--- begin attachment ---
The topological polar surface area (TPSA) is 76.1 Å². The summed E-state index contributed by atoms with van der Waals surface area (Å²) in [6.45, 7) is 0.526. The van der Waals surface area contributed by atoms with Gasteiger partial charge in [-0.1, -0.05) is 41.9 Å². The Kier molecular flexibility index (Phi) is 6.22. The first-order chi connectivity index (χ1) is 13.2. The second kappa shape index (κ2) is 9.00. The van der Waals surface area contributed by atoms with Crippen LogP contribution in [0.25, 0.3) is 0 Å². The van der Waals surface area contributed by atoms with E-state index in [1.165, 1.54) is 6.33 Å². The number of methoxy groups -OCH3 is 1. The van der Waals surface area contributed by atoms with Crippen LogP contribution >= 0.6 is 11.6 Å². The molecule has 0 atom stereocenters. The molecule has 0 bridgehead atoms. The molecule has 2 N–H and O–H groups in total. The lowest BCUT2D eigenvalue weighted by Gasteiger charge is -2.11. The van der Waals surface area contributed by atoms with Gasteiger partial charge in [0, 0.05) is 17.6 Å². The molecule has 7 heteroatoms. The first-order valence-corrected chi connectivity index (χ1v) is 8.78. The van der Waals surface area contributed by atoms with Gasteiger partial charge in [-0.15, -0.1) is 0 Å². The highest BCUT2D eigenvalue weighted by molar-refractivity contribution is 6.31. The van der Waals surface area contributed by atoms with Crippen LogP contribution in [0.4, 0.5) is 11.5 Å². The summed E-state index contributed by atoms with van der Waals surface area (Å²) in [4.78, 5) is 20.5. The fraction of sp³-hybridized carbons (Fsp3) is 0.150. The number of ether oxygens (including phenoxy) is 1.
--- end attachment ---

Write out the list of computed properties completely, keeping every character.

The topological polar surface area (TPSA) is 76.1 Å². The summed E-state index contributed by atoms with van der Waals surface area (Å²) in [6.45, 7) is 0.526. The van der Waals surface area contributed by atoms with Gasteiger partial charge in [-0.1, -0.05) is 41.9 Å². The Kier molecular flexibility index (Phi) is 6.22. The first-order chi connectivity index (χ1) is 13.2. The second kappa shape index (κ2) is 9.00. The van der Waals surface area contributed by atoms with Crippen LogP contribution in [0.25, 0.3) is 0 Å². The van der Waals surface area contributed by atoms with E-state index in [1.165, 1.54) is 6.33 Å². The number of methoxy groups -OCH3 is 1. The van der Waals surface area contributed by atoms with Crippen LogP contribution >= 0.6 is 11.6 Å². The molecule has 0 atom stereocenters. The molecule has 0 bridgehead atoms. The molecule has 2 N–H and O–H groups in total. The lowest BCUT2D eigenvalue weighted by Gasteiger charge is -2.11. The van der Waals surface area contributed by atoms with Gasteiger partial charge in [0, 0.05) is 17.6 Å². The molecule has 7 heteroatoms. The first-order valence-corrected chi connectivity index (χ1v) is 8.78. The van der Waals surface area contributed by atoms with Gasteiger partial charge in [-0.15, -0.1) is 0 Å². The highest BCUT2D eigenvalue weighted by molar-refractivity contribution is 6.31. The van der Waals surface area contributed by atoms with Crippen LogP contribution in [0.4, 0.5) is 11.5 Å². The summed E-state index contributed by atoms with van der Waals surface area (Å²) in [4.78, 5) is 20.5. The fraction of sp³-hybridized carbons (Fsp3) is 0.150. The number of ether oxygens (including phenoxy) is 1.